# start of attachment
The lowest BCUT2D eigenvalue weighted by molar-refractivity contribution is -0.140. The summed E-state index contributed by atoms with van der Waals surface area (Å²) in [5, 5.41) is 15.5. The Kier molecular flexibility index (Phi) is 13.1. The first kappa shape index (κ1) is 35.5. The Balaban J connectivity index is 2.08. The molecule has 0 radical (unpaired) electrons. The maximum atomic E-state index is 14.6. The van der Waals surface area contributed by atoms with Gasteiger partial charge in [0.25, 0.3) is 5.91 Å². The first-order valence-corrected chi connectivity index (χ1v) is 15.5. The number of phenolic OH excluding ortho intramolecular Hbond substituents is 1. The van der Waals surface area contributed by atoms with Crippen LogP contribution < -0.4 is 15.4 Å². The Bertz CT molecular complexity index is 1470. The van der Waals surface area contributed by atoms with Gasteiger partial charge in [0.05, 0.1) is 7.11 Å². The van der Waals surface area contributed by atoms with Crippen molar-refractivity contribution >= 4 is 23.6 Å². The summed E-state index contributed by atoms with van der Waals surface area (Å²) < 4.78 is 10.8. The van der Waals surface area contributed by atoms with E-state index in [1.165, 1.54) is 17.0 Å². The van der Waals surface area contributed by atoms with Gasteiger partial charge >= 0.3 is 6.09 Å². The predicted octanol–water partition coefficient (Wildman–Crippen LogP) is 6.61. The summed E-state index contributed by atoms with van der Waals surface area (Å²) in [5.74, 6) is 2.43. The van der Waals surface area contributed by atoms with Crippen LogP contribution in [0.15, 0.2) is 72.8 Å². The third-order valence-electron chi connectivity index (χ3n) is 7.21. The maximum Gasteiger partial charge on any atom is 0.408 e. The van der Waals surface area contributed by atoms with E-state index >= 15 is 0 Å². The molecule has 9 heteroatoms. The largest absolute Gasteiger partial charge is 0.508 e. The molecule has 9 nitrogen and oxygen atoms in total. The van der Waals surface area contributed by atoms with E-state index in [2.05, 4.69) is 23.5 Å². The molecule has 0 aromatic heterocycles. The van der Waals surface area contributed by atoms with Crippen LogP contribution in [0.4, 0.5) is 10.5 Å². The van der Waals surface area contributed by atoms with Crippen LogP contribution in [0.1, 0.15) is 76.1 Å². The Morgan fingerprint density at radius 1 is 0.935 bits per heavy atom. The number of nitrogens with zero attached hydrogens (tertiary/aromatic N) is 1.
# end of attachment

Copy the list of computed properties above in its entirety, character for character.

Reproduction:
The lowest BCUT2D eigenvalue weighted by molar-refractivity contribution is -0.140. The summed E-state index contributed by atoms with van der Waals surface area (Å²) in [5, 5.41) is 15.5. The Kier molecular flexibility index (Phi) is 13.1. The first kappa shape index (κ1) is 35.5. The Balaban J connectivity index is 2.08. The molecule has 0 radical (unpaired) electrons. The maximum atomic E-state index is 14.6. The van der Waals surface area contributed by atoms with Gasteiger partial charge in [0.25, 0.3) is 5.91 Å². The first-order valence-corrected chi connectivity index (χ1v) is 15.5. The number of phenolic OH excluding ortho intramolecular Hbond substituents is 1. The van der Waals surface area contributed by atoms with Crippen LogP contribution < -0.4 is 15.4 Å². The Bertz CT molecular complexity index is 1470. The van der Waals surface area contributed by atoms with Gasteiger partial charge in [0.05, 0.1) is 7.11 Å². The van der Waals surface area contributed by atoms with Crippen molar-refractivity contribution >= 4 is 23.6 Å². The summed E-state index contributed by atoms with van der Waals surface area (Å²) < 4.78 is 10.8. The van der Waals surface area contributed by atoms with E-state index in [1.165, 1.54) is 17.0 Å². The van der Waals surface area contributed by atoms with Gasteiger partial charge >= 0.3 is 6.09 Å². The predicted octanol–water partition coefficient (Wildman–Crippen LogP) is 6.61. The summed E-state index contributed by atoms with van der Waals surface area (Å²) in [5.74, 6) is 2.43. The van der Waals surface area contributed by atoms with Crippen LogP contribution in [0.15, 0.2) is 72.8 Å². The third-order valence-electron chi connectivity index (χ3n) is 7.21. The maximum Gasteiger partial charge on any atom is 0.408 e. The van der Waals surface area contributed by atoms with E-state index >= 15 is 0 Å². The molecule has 9 heteroatoms. The largest absolute Gasteiger partial charge is 0.508 e. The molecule has 9 nitrogen and oxygen atoms in total. The van der Waals surface area contributed by atoms with E-state index in [2.05, 4.69) is 23.5 Å². The molecule has 0 aromatic heterocycles. The van der Waals surface area contributed by atoms with Crippen LogP contribution in [0.4, 0.5) is 10.5 Å². The van der Waals surface area contributed by atoms with Crippen LogP contribution in [0.1, 0.15) is 76.1 Å². The Morgan fingerprint density at radius 1 is 0.935 bits per heavy atom. The number of nitrogens with zero attached hydrogens (tertiary/aromatic N) is 1.